The draft Control of Tobacco Products and Electronic Delivery Systems Bill was published on 9 May 2018 for public comment. The period for public comments expires in August 2018. The Bill ambitiously extends legislative control over tobacco products and both electronic nicotine delivery systems and electronic non-nicotine delivery systems, the latter category commonly known as vaping products.
At its heart, the Bill intends to control and, in certain instances, ban smoking. The treatment of the term "smoke" by the Bill is of interest. The Bill, which will ultimately replace existing tobacco control legislation of 1993, defines the term "smoke" one of two activities: inhaling, exhaling or holding "or otherwise have control over an ignited tobacco product or a heated, but not ignited, tobacco product that produces an emission of any sort" or inhaling, exhaling or holding "or otherwise have control over an electronic delivery system that produces an emission of any sort".
Two difficulties arise with the definition, in respect of electronic delivery systems. The first is that simply holding a device that constitutes an electronic delivery system constitutes smoking. Such a scenario means that a person holding a device but not inhaling or exhaling the contents in the device that contain nicotine will be considered to be smoking. Such circumstances potentially widen the definition of "smoke" in situations where no smoking per se is occurring. This cannot be the intention of the Bill. The second problem the definition, and consequently the Bill, faces is that one cannot inhale or exhale a system. The definition of the term "electronic nicotine delivery system" describes the system as a "an electronically operated product", which is clearly distinct from a tobacco-based product. The Bill arguably falters over its own definitions and produces potentially absurd results in law, which cannot be the intention of the Bill and ultimately that of the final legislation.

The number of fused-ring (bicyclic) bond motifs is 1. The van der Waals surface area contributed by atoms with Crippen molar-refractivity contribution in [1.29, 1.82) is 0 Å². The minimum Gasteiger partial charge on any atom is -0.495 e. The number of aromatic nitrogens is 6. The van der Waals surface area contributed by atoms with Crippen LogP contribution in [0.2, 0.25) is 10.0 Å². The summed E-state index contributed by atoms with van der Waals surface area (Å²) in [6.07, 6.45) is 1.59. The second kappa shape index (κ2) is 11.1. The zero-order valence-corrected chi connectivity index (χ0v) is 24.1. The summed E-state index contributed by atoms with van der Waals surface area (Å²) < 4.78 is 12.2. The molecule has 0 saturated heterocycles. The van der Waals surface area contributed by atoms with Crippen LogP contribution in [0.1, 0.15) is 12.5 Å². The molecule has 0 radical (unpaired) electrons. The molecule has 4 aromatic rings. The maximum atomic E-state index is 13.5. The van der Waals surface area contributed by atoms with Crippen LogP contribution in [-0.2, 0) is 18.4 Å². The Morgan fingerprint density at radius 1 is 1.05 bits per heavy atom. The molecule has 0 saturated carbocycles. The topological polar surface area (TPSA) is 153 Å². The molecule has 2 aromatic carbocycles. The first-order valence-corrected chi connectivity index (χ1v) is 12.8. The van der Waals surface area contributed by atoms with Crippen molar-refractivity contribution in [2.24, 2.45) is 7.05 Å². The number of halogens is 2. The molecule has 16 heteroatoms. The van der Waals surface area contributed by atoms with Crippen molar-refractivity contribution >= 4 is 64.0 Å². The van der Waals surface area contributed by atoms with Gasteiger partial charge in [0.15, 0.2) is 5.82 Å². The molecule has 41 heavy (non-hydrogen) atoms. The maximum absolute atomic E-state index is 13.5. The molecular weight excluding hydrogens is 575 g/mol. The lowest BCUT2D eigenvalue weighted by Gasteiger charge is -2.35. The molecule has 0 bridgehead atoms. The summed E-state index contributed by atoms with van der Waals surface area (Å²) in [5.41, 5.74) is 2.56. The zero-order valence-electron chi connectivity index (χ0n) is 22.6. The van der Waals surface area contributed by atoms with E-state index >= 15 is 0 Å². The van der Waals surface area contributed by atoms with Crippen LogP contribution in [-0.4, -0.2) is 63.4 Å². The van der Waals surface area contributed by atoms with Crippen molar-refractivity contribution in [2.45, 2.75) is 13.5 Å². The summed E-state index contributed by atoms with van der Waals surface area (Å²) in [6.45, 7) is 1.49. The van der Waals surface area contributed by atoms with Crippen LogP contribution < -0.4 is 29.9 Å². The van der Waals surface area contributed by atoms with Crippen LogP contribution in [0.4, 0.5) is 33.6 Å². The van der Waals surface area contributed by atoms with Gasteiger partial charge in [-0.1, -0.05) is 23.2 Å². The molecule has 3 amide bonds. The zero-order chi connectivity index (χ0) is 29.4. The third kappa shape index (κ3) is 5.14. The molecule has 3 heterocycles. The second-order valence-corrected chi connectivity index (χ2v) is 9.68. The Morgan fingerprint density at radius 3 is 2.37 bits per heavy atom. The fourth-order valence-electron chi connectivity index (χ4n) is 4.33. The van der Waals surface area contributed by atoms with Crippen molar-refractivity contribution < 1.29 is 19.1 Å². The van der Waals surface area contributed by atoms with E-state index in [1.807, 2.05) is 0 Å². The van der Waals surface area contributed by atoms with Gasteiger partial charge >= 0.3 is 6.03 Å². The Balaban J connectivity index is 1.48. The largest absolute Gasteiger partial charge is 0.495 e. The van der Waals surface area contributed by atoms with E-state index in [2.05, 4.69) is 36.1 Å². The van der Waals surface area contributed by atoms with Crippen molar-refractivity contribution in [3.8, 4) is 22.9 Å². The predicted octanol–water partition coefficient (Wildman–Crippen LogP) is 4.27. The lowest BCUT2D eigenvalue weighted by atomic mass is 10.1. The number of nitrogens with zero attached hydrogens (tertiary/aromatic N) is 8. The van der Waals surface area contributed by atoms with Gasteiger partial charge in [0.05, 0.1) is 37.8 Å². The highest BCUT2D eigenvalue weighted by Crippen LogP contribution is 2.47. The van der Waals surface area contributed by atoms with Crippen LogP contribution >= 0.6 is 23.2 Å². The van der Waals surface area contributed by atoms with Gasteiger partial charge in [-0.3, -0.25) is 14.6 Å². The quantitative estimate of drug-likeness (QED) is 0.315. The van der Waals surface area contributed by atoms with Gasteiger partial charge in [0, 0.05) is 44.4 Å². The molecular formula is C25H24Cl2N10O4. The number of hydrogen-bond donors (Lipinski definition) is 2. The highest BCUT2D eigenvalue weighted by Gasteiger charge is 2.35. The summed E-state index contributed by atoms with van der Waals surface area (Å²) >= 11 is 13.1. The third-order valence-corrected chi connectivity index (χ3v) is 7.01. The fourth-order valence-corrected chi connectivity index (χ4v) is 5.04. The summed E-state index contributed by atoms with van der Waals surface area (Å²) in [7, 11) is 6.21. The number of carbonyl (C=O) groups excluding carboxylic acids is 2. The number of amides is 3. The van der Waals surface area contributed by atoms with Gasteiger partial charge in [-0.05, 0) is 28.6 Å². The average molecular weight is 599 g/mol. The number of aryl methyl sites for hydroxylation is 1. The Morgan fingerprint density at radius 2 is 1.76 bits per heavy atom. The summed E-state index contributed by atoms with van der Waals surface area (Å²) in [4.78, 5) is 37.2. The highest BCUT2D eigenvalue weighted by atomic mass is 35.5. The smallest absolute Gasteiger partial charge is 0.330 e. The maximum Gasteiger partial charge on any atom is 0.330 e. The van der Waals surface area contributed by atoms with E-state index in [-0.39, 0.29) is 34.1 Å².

Whilst there is little doubt that controlling tobacco-based products, in the context of smoking and the health effects generally associated with smoking of traditional tobacco products, may have merit, the legal approach to controlling alternative products, such vaping products or similar electronic delivery systems, will have to be bespoke and better suited to take into account the nature of the particular products concerned and the technology that they employ.
Written by Neil Kirby, director and head of healthcare & life sciences practice at Werksmans Attorneys